Not every trans person has legally changed their name but that does not mean you have the right to call them by their birth name (even if you know it). Respect the name they told you to call them by. If you’re struggling to make the change practice in the mirror or with another friend. 

6) Be aware of gendered language. 

Pronouns aren’t the only important aspects of gendered language. Some examples of regularly used gendered language include “Good Morning, ladies!” or “you guys”. Even using phrases we may think are more inclusive like “ladies and gentlemen” can be problematic. It’s important to be conscious of language and the assumptions we are making based on that language. Often the language we think is inclusive isn’t, due to the fact that it doesn’t include anyone who falls outside of the binary. 

Here are some examples of more gender-inclusive language: 

  • Instead of “you guys,” try “you all,” “y’all,” “folks,” “friends,” “everyone,” “people”. 
  • Instead of “dude,” “man,” and “bro,” well, how about just ditch those, no replacement necessary? 
  • Rather than “ladies and gentlemen,” try “everyone,” “folks,” or nothing at all. 
  • Instead of “men and women,” try “people,” “employees,” or “workers”. 
  • Rather than “sir” and “ma’am,” try nothing at all.

Other Important Things to Note About Gender

Gender and pronoun use is an important part of being a good trans ally. Here are some other things that may come up as you learn about gender identity and appropriate pronoun use so you can avoid some simple mistakes.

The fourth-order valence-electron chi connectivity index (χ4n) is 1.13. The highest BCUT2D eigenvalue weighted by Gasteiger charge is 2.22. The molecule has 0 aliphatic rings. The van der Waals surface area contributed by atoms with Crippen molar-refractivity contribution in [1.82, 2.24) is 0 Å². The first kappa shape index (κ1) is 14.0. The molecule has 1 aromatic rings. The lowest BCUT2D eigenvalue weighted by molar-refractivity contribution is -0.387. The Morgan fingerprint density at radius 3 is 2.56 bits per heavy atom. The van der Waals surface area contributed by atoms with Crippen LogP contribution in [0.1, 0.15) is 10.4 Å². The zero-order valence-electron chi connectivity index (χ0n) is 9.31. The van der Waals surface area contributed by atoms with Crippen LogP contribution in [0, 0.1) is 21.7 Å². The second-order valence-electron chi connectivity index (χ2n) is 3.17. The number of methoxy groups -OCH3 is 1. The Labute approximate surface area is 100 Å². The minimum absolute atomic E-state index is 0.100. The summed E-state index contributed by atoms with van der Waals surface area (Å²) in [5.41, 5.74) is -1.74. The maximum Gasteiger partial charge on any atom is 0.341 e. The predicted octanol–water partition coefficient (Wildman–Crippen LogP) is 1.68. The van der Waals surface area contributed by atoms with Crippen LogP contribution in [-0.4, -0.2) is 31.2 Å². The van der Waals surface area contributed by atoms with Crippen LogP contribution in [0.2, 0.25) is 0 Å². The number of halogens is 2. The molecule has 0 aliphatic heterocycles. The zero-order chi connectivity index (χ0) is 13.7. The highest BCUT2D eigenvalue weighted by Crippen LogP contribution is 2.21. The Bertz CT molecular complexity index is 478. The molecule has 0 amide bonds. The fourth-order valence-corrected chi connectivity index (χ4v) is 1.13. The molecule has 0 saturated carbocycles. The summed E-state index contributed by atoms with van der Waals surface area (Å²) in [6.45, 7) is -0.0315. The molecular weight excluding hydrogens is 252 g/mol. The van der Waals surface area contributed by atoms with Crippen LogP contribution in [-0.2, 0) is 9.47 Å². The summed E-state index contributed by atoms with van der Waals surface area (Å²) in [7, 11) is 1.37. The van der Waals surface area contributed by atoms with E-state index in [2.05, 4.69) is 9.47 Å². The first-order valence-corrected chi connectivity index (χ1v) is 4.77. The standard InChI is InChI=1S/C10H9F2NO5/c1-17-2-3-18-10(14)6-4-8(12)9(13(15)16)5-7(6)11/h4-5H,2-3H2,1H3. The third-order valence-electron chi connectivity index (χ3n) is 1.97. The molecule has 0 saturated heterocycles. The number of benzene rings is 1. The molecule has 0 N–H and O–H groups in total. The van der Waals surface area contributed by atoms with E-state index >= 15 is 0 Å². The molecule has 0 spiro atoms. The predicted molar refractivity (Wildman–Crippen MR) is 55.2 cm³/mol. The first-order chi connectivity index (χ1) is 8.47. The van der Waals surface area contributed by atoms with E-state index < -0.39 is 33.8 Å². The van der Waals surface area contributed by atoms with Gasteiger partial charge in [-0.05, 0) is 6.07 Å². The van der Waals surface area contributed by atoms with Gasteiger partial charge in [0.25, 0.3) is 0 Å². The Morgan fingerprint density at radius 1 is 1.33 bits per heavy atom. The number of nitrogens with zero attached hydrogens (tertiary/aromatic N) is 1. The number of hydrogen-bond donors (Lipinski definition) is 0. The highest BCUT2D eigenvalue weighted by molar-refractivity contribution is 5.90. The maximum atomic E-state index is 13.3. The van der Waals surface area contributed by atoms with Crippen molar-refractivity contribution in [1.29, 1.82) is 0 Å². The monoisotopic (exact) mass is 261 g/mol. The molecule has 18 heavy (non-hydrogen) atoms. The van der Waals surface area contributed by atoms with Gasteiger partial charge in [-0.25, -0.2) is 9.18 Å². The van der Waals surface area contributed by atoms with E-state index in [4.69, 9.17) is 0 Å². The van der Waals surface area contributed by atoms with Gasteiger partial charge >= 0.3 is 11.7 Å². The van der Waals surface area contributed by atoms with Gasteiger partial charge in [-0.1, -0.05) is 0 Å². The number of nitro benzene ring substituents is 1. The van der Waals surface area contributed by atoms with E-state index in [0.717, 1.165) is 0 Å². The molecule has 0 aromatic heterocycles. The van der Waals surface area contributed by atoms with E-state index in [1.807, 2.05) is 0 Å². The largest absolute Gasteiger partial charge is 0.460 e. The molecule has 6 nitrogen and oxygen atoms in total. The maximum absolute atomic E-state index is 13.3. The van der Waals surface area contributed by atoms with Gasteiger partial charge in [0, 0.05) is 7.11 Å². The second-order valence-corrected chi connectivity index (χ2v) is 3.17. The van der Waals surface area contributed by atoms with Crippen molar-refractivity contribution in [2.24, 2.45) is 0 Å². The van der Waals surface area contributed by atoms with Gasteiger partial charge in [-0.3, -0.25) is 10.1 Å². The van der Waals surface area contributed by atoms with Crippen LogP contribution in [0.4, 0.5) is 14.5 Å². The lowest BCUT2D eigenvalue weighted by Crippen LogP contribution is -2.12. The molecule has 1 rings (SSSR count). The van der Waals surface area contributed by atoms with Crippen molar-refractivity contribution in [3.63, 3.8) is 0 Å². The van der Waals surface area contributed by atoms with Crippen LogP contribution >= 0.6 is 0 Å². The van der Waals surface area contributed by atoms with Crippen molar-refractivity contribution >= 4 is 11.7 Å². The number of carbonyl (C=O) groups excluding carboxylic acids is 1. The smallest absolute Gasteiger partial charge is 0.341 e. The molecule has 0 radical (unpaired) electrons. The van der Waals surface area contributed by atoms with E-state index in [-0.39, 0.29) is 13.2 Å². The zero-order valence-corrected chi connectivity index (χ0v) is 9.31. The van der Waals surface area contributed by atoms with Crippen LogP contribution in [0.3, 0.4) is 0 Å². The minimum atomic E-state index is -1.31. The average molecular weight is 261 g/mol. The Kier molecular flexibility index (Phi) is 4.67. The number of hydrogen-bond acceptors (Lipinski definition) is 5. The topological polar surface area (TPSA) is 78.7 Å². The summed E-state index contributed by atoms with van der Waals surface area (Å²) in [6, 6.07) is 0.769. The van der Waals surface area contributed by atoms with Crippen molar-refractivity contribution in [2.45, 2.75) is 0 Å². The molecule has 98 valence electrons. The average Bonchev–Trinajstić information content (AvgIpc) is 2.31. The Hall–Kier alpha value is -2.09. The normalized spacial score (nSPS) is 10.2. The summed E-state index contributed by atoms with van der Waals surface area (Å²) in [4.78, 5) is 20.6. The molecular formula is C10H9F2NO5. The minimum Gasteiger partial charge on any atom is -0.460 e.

1. Trans people aren’t required to disclose information about their identities. And even more importantly, they’re not required to do the labour of educating people on the shortcomings of their understanding of gender. Depending on your relationship with them, it can feel tokenizing and exhausting to trans people to constantly have to answer questions about their gender identity. Remember it’s important to educate yourself first. 
  2. Don’t ask them to speak on behalf of the entire community. Every voice in the trans community represents an entirely different experience from the next. I cannot speak for all trans men, I can only speak to my personal experience with being trans and my personal process with transitioning.
  3. Don’t make mistakes about youIt’s OK to make mistakes, and mistakes will happen. But make sure to immediately recognize and acknowledge you used the wrong pronouns (or name) and correct it. Don’t get upset or overly apologetic. The most respectful thing to do is to acknowledge the mistake, fix it and carry on. For example, “Max was riding her bike- sorry I mean his bike to work when I saw him”. 
  4. If you see someone else misgender a person, don’t stand idly by. Politely correct them and move on.
  5. Never argue with someone about the grammatical use of the singular they pronoun. They is grammatically correct and we are required to learn how to use it appropriately.

Final Thoughts

Learning to be more gender-inclusive can feel daunting because it seems like there’s so much to learn. And for many, the learning process must begin with unlearning ideas about gender and the gender binary. But using the correct name and pronouns is a huge part of being a good trans ally and can make a huge difference in trans peoples lives. So, it’s important to educate yourself and continue to practice with inclusive language. 

I hope now that you know how to use pronouns correctly, doing so isn’t as scary or as challenging as you originally thought. All it really takes is good intentions and breaking down your assumptions about gender.

Remember: Presentation doesn’t equal gender identity. And that it’s a privilege to not have to think about pronouns or have to correct people on your pronouns.